- What steps should I take to prepare myself before filing the divorce? A person contemplating a divorce should gather all of the financial document outlined above, and any other references to bank, investment or retirement accounts, even if it is an incomplete record. We also highly recommend that people change all of their passwords to ensure privacy for email, social media, and telephone message. Additionally, if there are concerns that any items of value may be taken, then it should be preserved in a safe location until a final determination can be made as to its disposition. We also recommend that you consult with your estate planning attorney to make any appropriate changes to current plans and directives.
- How much child support/alimony will I get? Child support and alimony depend largely on the income of the parties and, for alimony, the financial needs of the parties. For most people, there will not be an order for alimony set at the same time as an order for child support, with few exceptions. The child support guidelines are calculated based upon the parties’ gross income and expenses for health insurance, dental insurance, child care, and other child support obligations. Absent certain situations, the court must follow the guidelines and will not deviate as the money is solely for the benefit of the children.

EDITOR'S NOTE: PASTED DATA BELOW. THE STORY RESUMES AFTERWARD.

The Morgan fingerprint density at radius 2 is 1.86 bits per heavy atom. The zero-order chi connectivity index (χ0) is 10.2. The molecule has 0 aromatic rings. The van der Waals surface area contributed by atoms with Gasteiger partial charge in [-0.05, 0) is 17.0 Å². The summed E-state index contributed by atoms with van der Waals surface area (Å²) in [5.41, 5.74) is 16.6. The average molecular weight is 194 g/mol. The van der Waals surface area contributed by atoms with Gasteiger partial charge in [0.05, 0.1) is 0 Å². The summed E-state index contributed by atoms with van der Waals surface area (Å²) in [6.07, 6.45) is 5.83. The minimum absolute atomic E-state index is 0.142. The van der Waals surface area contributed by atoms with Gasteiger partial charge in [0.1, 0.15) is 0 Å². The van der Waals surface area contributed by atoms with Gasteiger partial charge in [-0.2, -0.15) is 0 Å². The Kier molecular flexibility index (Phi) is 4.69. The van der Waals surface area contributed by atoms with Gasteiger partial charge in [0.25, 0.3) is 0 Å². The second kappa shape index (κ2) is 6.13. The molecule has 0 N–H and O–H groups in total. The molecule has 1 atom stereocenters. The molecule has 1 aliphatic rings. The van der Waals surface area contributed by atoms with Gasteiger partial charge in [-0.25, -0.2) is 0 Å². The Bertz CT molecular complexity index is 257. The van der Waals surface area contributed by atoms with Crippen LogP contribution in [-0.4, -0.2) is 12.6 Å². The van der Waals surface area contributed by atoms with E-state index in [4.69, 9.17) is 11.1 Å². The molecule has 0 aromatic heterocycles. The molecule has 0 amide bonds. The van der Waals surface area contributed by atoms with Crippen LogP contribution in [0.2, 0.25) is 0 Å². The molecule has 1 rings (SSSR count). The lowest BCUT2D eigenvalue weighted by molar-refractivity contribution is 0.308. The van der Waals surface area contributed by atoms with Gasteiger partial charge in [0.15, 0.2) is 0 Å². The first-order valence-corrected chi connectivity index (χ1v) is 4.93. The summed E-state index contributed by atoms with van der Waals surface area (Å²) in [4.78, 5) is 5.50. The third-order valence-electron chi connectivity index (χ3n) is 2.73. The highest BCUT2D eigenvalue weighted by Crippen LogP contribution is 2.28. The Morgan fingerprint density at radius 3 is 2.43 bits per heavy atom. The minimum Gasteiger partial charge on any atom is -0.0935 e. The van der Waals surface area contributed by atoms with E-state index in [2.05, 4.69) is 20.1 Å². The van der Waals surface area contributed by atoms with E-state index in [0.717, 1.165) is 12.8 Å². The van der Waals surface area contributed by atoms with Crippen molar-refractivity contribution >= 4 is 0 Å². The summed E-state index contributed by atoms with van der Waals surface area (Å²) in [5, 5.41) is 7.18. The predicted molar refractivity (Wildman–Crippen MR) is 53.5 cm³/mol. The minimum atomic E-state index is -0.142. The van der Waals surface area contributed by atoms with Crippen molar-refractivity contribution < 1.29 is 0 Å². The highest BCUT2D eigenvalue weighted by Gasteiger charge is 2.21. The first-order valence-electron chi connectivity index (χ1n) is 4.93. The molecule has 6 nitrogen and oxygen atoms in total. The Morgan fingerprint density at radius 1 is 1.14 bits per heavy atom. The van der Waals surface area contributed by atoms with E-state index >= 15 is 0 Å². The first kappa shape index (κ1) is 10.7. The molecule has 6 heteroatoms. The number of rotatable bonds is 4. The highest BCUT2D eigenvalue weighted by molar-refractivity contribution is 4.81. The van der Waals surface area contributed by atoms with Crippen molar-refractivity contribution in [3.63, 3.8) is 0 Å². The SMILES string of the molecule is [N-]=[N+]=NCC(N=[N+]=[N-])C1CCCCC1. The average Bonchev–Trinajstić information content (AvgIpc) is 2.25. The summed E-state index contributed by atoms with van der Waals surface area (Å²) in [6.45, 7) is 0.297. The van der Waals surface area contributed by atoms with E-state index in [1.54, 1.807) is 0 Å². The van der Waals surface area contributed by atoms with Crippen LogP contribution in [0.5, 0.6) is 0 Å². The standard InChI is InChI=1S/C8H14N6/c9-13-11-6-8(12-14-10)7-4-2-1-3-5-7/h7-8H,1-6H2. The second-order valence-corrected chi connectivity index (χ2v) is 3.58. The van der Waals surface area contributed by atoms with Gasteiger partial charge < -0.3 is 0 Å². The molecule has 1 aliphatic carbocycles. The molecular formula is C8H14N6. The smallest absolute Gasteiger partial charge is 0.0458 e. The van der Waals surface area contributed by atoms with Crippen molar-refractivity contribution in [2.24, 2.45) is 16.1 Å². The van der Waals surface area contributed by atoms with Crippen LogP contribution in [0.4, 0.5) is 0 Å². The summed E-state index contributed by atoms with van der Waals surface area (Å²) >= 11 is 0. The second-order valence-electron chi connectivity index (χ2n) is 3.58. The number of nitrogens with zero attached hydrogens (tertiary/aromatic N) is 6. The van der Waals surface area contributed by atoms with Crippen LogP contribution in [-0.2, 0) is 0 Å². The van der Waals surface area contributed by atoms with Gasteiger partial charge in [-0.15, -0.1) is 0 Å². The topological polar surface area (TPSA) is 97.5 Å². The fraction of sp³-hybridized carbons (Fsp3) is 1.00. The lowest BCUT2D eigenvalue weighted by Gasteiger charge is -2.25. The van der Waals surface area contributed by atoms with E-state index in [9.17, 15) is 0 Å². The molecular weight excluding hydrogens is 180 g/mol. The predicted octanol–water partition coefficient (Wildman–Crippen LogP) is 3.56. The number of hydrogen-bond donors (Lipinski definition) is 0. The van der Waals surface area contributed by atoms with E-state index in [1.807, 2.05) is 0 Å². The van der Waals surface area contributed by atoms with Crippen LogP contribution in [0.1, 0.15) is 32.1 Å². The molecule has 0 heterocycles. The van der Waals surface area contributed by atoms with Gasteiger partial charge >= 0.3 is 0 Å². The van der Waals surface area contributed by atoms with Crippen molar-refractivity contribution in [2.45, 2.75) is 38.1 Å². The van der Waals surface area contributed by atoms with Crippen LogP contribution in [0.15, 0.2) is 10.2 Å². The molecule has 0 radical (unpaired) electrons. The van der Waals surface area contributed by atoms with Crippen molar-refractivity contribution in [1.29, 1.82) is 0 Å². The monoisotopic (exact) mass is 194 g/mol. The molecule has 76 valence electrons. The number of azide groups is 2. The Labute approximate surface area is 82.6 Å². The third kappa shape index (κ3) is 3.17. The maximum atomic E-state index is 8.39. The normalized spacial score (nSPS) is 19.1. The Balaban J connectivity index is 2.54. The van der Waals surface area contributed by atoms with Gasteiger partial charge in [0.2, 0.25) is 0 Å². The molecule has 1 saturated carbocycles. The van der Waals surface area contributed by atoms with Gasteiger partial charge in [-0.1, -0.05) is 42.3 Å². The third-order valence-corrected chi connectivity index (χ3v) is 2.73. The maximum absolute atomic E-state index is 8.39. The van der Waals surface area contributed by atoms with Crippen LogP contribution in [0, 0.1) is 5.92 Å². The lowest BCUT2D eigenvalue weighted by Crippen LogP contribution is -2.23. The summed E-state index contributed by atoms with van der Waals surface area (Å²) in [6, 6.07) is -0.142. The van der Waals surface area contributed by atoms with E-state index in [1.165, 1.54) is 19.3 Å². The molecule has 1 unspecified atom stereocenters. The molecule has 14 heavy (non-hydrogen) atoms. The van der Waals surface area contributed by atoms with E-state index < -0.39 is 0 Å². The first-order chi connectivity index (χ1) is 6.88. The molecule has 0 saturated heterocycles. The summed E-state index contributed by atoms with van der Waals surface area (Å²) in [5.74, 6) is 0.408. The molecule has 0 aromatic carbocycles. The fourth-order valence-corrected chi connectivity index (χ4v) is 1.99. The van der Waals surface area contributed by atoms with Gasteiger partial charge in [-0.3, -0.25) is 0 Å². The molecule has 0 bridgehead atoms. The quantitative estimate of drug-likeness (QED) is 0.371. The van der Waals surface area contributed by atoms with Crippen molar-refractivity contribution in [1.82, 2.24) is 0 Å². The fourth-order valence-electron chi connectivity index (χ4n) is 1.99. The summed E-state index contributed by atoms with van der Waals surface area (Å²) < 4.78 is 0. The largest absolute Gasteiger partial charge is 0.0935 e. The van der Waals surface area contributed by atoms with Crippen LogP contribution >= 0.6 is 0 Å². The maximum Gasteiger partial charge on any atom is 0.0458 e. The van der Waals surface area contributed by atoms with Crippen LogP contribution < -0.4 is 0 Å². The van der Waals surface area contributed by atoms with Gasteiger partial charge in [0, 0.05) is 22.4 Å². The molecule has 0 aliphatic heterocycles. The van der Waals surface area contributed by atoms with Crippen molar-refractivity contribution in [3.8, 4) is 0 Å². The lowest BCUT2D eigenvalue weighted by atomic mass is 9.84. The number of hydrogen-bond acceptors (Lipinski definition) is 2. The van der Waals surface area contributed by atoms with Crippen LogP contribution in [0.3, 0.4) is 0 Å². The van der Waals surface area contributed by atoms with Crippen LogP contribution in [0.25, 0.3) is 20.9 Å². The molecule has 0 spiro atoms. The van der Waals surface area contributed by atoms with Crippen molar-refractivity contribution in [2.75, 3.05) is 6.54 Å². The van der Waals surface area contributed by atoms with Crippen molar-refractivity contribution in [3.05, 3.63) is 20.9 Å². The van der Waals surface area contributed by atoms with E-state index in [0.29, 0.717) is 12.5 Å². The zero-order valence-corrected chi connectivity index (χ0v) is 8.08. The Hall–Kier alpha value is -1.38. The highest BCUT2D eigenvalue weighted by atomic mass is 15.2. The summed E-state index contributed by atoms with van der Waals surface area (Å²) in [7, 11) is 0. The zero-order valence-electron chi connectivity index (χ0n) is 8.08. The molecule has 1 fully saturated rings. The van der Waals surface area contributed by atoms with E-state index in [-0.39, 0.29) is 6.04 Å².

- Can my children come to court or talk to the judge? Children are not allowed in the courtroom, nor can their statements or letters simply be presented to the court. However, a child’s voice can be heard in the court through either a Guardian ad Litem, who will interview the child as part of an investigation, a probation department interview of the child, or through an attorney appointed on behalf of the child. These are often effective ways of providing the court with the child’s perspective, feelings, desires, as well as a third-party view of the disputed issues.
- Can I have a legal separation? In Massachusetts there is no recognized status as “legal separation.” The parties may separate their household, but they remain married until such time as a divorce is entered. For parties who are separated, but do not want to file for divorce, there is an option to file for separate support in order to obtain enforceable court orders for custody and child support.